UPIU HISTORY > Ever since a small group of Paperworkers organized the first local in 1884 in Holyoke, Massachusetts, the history of unionism in the paper industry was one of growth and expansion. The first locals began in New England, but at the time of the merger to form PACE, UPIU had members across the United States and Canada. Originally, union membership was concentrated among skilled workers, but membership grew across the paper industry as well as many other industries. Unions in the paper industry have consistently sought to broaden their horizons. From small beginnings, the UPIU and its predecessor organizations built a union of 250,000 members.
Paperworkers have one of the longest organizing traditions in American history, with the first efforts dating back to 1765. Prior to the 1930s, however, there were no federal laws to protect union supporters from being fired, and those who supported organizing efforts often risked losing their livelihood. Despite these risks, many local unions were formed in the late 19th and early 20th centuries. These eventually coalesced into two organizations: the International Brotherhood of Papermakers, representing skilled members on the paper machines; and the International Brotherhood of Pulp, Sulphite, and Paper Mill Workers, representing skilled, semi-skilled, and non-skilled members in the mills.
UPIU members owed a great deal to their predecessors who were willing to risk all in the battle to establish a strong union in the paper industry. Time and time again, American employers bitterly resisted workers’ efforts to improve their conditions. In 1912, most employers fought workers’ attempts to secure the eight-hour working day. In the 1920s, paperworkers endured a five-year long strike at International Paper Company which saw union supporters evicted from their homes, guns erected on mill property, and strikers shot by company guards.
Workers’ desire for unionism was finally rewarded in the 1930s when the federal government, for the first time, recognized the right to form and organize unions. With federal protection now in place, union membership in the paper industry took off. During the 1930s, the Congress of Industrial Organizations (CIO) established its own organizing committee for paperworkers which became the United Paperworkers of America a few years later. Becoming firmly established in the 1930s and 1940s, paper unions negotiated wage improvements and many of the benefits that UPIU members enjoyed. Since the 1930s, union pressure helped to establish paperworkers as some of the most highly paid manufacturing workers in the entire United States. In 1957, after the merger of the AFL and the CIO united the house of labor, the CIO Paperworkers merged with the Papermakers to form the United Papermakers and Paperworkers (UPP). Then, in 1972, the UPP merged with the Pulp and Sulphite Workers to form the UPIU.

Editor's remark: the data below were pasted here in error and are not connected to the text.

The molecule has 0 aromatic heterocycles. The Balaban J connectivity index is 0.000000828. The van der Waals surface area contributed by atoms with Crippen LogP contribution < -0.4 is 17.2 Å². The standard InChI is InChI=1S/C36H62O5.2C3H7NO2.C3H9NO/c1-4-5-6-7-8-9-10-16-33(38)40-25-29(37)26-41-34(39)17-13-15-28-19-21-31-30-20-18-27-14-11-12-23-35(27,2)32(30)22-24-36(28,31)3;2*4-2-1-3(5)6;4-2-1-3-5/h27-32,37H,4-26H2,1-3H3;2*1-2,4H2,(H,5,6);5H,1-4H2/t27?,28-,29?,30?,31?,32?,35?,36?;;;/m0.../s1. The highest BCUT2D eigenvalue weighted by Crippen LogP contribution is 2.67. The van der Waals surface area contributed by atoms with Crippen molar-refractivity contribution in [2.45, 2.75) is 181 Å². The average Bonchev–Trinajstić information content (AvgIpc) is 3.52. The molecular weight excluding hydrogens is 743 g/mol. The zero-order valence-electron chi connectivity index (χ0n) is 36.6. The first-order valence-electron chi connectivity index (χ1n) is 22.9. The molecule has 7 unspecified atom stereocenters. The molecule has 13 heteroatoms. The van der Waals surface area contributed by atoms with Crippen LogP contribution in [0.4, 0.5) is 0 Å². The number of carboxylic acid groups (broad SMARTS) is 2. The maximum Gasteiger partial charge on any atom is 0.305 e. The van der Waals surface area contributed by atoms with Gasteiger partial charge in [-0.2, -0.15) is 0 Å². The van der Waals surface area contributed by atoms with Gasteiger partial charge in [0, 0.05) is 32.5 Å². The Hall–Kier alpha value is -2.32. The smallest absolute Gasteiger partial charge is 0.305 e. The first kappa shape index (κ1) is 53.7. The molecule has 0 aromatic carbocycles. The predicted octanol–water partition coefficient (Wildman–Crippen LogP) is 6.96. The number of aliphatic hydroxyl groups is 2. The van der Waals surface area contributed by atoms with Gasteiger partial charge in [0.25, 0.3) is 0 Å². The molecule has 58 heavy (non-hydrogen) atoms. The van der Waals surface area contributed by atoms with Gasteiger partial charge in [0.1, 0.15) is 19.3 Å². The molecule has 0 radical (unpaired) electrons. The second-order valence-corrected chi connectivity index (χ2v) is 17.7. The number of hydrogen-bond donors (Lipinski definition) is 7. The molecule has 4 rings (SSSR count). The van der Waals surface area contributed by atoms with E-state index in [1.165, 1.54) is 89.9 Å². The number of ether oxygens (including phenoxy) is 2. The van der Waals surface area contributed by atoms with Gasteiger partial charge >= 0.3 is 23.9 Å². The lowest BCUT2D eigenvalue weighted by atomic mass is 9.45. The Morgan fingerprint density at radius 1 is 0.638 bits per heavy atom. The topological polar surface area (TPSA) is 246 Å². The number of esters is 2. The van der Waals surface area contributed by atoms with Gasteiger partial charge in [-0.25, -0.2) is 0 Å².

In recent years, UPIU confronted new challenges. In the 1980s, for example, the union faced determined employer opposition and bitter strikes as corporations pressed to force concessions from the UPIU members. The union, however, met all challenges head on, and increasingly recognized the need for all workers to stand together. UPIU continued to diversify its membership base, joining with other unions in a drive to build a more powerful union. In 1991, the UPIU welcomed 74 locals of the Independent Workers of North America (IWNA) into its fold. The IWNA affiliation brought in over 7,500 new members in the cement and kaolin industries. In January 1994, the UPIU merged with the Allied Industrial Workers, gaining members in automotive parts and a wide variety of related industries.
Throughout its history, workers in the UPIU and its predecessor organizations fought and sacrificed to build a large, successful union. They battled against determined corporate resistance to maintain a decent standard of living. The UPIU members’ spirit is captured by Leonard Wensel, a member from Lock Haven, Pennsylvania, who participated in the bitter 1987-88 strike against International Paper Company:
“I am union. I was forged with the sweat of many people. I was born to provide strength and protection for workers worldwide and I am dedicated to the goals of fair treatment for workers throughout the world and advance the goals of freedom everywhere. The blood of many members flows through my veins. I am thousands of people striving for better working conditions … I can be found in small villages and large towns in countries all over the world. I am black, white, red and yellow and every color in between. I am a Catholic, a Protestant, a Jew, a Christian and many other religions … I am the spirit of the world. I was the spirit that would not die during the confrontations with companies in the ‘20s and ‘30s. I am the spirit that small unions spread and developed into large unions and then into international unions. I am the spirit that still leads people to run for union offices … I have made my mark on time by standing with the leaders of the earliest of unions and with the newest of locals. I am a union member building my country. Be proud, be great and know that I am you, a union member.”